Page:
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GACX Express Reefer HO kits

A comparison of Walthers and Broadway Limited cars

All photos September 2005 by J. Stephen Sandifer

Updated 10/8/05

Click on any photo for an enlarged view.

No one can model the ATSF Fast Mail or other head end heavy passenger trains without REA express reefers. Once there were few options, and fewer of quality pieces. However in the last few years Walthers has produced riveted cars, wood side cars, converted troop kitchens and soon converted troop sleepers. Branchline has produced the welded cars, and Broadway Limited the wood side cars. We are finally spoiled for choice, and all are needed.

The question is asked as to how the Walthers GACX wood side express reefer and the Broadway Limited version of the same car stack up against each other and against the original. (Sorry that the PFE car was used above, but the REA car is the same color 932-5485, 932-25485.)

My references are the photos in the Railway Prototype Cyclopedia #7 and #9. Thank You Ed Hawkins and Pat Wider. I am also modeling the early 1950s, so my interest is in the prototype for that time frame. J. S. Horvath reports that "scale drawings of the prototype for these models were apparently published in the 1931 "Car Builder's Cyclopedia" and reproduced in 1972 in issue No. 3 of Newton K. Gregg's reprint of same in the "Train Shed Cyclopedia" series." I do not have access to those for measurements.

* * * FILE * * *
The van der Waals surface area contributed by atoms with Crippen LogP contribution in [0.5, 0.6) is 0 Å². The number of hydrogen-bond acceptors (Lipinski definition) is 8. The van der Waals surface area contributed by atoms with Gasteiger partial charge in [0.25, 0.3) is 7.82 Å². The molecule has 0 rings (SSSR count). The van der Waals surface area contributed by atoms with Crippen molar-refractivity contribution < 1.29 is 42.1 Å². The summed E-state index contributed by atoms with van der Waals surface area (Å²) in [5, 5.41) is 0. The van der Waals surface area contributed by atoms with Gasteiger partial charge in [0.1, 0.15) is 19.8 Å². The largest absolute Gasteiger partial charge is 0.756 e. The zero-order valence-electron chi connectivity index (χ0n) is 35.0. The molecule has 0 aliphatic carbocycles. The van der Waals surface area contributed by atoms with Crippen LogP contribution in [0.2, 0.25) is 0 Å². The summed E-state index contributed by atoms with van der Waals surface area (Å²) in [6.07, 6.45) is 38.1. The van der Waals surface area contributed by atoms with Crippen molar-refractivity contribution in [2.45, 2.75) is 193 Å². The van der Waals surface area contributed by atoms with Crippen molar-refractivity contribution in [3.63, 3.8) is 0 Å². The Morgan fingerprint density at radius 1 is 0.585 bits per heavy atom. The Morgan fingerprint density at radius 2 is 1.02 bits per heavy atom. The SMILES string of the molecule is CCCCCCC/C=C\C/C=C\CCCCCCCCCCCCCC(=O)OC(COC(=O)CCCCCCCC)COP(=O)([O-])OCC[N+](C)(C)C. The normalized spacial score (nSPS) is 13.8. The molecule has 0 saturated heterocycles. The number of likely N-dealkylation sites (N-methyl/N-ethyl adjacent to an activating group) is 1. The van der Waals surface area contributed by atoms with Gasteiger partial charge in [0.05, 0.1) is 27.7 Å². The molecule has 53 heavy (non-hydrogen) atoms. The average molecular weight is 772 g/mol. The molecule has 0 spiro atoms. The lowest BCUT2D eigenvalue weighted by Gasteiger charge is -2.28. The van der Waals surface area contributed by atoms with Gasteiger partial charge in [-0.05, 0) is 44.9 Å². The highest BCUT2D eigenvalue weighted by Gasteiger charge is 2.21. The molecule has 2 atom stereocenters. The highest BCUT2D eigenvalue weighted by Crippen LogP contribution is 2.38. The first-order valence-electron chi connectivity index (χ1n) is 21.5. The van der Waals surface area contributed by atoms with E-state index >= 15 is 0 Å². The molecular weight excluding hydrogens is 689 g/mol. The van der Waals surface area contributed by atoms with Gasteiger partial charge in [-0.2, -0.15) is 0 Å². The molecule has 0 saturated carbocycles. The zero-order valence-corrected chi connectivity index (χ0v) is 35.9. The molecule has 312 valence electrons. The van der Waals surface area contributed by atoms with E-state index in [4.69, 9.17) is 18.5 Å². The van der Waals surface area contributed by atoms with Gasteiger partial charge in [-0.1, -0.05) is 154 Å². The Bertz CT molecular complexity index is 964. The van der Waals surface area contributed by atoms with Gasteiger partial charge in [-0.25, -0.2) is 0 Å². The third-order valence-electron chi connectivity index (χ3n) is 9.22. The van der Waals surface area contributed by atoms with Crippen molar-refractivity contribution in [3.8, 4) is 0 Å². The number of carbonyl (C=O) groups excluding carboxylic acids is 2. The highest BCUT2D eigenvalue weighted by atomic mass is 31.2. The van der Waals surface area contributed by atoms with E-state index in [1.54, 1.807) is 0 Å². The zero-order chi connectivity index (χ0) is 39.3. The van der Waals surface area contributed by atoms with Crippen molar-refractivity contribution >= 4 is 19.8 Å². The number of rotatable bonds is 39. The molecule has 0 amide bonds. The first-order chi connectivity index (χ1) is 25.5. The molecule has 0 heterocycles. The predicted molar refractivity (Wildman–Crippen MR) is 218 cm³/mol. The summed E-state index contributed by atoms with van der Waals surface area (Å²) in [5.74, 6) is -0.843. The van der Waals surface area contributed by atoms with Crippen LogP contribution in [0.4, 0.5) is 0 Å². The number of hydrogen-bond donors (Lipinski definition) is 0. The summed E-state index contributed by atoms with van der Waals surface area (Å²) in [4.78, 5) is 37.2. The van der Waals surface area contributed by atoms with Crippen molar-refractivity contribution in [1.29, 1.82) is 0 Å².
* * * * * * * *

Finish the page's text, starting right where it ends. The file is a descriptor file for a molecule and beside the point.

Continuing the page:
The first two things you will notice beyond 3' are the differences in Pullman Green between the two cars and the size of the roof hatches. Other details take side by side comparison to determine. In all photos, the darker car is the BLI. All photos can be clicked on for a 1000 pixel enlargement.

The BLI car comes with all grabs installed. Walthers makes you drill and install them yourself, even though they are included. I have not installed grabs on the Walthers car in the photos, so don't be critical of the lack of grabs. +1 for BLI.

The steps also appear to be more delicate on the BLI. +1 for BLI

The BLI car comes with end hose details, a steam home and two brake/signal hoses. Walthers has none. +1 for BLI.